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How to Deal With a Panic Attack at Work
By: Fast Company
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Having a panic attack while at work can be a difficult and embarrassing situation. Trying to remain professional while you’re lightheaded, shaking and sweating is not an easy task. The good news is that panic attacks are usually short lived. Clinical psychologist Colleen D. Cira says the intensity of the panic attack fades after about 10 minutes, but those 10 minutes can seem like an eternity to someone suffering a panic attack. Thankfully, there are a few ways to help your panic attack subside, so you can continue with your workday.

Understand what a panic attack is


Understanding what is happening in your body when you’re having a panic attack can help you stop being afraid of them. Although panic attack triggers are not completely known, Christopher Cortman, author of Take Control of Your Anxiety , says a panic attack is an exaggeration of the body’s normal stress response. “The body is preparing a person to fight or to run,” says Cortman. Symptoms such as rapid heart rate, shortness of breath, dizziness and tightening of the chest are a result of the heart pumping blood at a rapid pace to major muscle groups to prepare the body to fight or flight. Cortisol and adrenaline are released into the body; chemicals that would help prepare your body for a threat.

Knowing what is happening in your body and telling yourself that there is no real physical threat can help you get through the panic attack. “To know that one is not having a heart attack, going crazy, or dying can be a tremendous relief and help the mind to shut the panic down, by normalizing instead of catastrophizing the body’s reaction,” says Cortman.


Tell yourself it will pass


Once you’re aware that you’re having a panic attack, telling yourself that you understand what you’re feeling and that you can manage it can help you to get through the episode. Saying to yourself, “I know what this is,” “I need to accept this is happening and focus on my breath and this feeling will go away,” can help you to get through the uncomfortable situation.


Get up


If you feel a panic attack coming on, the best thing you can do is try to change your scenery. Go for a walk, head to the bathroom, or find another room to be in. This is easy to say if you’re sitting at your desk. But if you’re in a boardroom full of people or conference or situation where people will recognize if you leave the room, leaving may not be an option. In this case, Cira advises to focus on your breathing and positive self-talk, but recognizing that you may just have to ride it out. “Just like a toddler who is kicking and screaming on the floor, there’s not a whole lot of effective strategies to calm that kid down in that moment, you just have to wait for the storm to pass,” says Cira.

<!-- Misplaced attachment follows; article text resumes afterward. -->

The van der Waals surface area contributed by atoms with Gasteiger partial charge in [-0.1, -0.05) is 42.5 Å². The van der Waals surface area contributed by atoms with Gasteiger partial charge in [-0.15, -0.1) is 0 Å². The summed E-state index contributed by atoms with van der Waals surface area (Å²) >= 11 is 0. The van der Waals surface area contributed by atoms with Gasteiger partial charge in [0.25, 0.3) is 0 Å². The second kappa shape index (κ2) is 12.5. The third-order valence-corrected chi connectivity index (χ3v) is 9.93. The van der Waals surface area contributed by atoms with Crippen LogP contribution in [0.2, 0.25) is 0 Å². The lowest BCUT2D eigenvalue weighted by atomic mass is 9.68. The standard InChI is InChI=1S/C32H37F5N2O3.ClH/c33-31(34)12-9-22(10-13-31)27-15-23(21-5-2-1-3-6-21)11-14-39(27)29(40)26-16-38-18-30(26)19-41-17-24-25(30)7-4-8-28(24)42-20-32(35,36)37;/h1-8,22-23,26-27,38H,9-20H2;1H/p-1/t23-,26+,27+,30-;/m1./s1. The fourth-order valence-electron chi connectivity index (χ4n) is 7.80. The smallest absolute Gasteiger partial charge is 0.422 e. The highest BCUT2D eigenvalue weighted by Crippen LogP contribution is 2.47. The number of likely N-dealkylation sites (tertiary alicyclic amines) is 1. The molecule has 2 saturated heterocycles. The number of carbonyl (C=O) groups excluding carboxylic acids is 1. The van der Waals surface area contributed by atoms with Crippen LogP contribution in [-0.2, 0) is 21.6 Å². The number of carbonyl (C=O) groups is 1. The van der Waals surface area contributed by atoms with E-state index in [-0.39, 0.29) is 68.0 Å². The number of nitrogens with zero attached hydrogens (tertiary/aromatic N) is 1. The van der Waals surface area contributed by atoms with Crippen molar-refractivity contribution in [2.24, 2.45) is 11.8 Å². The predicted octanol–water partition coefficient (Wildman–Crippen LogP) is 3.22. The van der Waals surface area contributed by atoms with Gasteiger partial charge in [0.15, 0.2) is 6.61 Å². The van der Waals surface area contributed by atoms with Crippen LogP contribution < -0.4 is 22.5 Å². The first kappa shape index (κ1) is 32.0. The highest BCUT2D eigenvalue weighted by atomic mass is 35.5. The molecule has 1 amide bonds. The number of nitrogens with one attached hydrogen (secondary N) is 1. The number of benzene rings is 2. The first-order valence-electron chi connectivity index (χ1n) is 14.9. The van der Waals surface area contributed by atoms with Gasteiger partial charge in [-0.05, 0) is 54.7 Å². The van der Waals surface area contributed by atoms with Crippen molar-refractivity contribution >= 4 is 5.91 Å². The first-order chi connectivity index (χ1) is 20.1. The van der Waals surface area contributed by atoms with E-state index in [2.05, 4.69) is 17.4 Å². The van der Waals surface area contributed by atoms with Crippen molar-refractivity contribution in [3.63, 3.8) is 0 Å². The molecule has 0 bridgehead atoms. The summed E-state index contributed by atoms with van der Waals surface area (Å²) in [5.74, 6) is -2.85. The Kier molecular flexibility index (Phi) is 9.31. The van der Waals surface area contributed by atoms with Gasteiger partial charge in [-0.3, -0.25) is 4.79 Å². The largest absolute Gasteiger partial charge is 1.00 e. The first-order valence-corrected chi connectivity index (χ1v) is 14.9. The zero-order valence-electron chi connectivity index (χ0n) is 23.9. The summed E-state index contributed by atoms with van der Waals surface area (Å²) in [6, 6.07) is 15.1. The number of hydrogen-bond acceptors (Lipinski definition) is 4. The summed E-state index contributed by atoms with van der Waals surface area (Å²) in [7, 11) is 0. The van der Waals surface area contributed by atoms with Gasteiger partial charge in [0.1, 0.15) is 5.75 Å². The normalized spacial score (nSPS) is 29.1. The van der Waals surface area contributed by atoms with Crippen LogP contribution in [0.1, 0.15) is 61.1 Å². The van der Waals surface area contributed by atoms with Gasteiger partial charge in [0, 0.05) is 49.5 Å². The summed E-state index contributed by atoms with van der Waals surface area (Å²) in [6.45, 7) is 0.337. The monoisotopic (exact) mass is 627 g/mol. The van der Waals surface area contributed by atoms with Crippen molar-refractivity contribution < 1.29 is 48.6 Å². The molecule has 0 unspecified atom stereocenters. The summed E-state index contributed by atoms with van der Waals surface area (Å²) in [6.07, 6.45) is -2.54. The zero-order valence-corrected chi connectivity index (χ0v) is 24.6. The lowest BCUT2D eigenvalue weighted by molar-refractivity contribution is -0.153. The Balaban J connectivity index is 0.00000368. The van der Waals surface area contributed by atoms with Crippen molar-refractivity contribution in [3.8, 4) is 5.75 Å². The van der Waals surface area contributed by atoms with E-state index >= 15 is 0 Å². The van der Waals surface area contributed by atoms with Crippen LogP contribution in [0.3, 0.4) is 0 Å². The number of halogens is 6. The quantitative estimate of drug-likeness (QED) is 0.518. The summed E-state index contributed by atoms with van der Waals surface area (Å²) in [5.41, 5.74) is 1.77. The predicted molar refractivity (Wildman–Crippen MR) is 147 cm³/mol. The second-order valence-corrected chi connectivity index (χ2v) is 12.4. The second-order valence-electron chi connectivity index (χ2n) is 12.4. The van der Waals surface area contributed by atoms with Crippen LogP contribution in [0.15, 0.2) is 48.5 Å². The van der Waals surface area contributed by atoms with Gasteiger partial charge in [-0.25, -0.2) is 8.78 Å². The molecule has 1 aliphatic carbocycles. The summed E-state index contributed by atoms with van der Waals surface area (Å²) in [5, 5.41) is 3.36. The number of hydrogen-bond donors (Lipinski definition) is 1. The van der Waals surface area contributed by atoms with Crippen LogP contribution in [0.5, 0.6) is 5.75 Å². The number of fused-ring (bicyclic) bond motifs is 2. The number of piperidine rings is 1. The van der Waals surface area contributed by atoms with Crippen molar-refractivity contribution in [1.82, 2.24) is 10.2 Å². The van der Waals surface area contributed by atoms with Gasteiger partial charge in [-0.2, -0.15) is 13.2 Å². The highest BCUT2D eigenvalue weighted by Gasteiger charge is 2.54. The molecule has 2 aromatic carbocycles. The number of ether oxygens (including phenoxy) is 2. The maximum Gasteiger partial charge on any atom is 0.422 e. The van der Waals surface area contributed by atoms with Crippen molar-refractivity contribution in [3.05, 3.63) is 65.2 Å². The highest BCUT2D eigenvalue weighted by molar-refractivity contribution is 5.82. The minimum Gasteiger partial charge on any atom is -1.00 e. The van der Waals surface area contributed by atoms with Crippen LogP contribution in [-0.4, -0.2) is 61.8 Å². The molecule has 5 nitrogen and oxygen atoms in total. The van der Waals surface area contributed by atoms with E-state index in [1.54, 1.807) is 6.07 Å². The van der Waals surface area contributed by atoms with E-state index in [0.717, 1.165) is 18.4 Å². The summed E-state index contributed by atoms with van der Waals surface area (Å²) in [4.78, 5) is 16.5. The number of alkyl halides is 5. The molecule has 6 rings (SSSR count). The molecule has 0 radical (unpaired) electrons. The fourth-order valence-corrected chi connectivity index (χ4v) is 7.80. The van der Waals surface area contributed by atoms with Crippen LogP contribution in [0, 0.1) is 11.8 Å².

Shift your focus


While it may not be possible to physically remove yourself from the panic-inducing situation, you can remove yourself mentally. By focusing on something other than that overwhelming feeling that comes with a panic attack, you can calm your panic down. “People have reported that prior to giving a speech where they were off the chart anxious/panicking, someone whispered a funny in their ear and helped them to shift their focus,” says Cortman.


Focus on your breath


The physical symptoms of a panic attack are a result of your sympathetic nervous system being activated. These symptoms can be reversed by activating your parasympathetic nervous system; the system responsible for bringing your body back to status quo. A few belly breaths can help to activate your parasympathetic nervous system. Take a slow breath through your nose with your mouth closed, hold it for a few seconds, then exhale out slowly through your nose. Free apps such as Calm or Breathe2Relax can be helpful for those who need some assistance with deep breathing exercises.
 

Use cold water


Running your hands through cold water or splashing some water on your face can also activate the parasympathetic response by decreasing your body temperature and slowing down your heart rate. “When we are cold our heart rate slows because it’s trying to conserve energy,” says Cira. If it’s cold outside, try going for a walk or take an ice pack from your lunch bag and place it on the back of your neck.


Don’t hide your panic attack


Trying to hide your panic attacks can cause added stress and make the attack even worse. If you’re prone to having panic attacks, telling a trusted co-worker can help make you more comfortable. Telling people that you are experiencing an episode and requesting permission to leave will help you to stop feeling trapped if an attack comes on. Of course, seeking help from a medical professional is also important and key to overcoming a panic disorder long-term.

 


   

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About the Author
This article was published on Fast Company. A link to the original piece appears after the post. www.fastcompany.com
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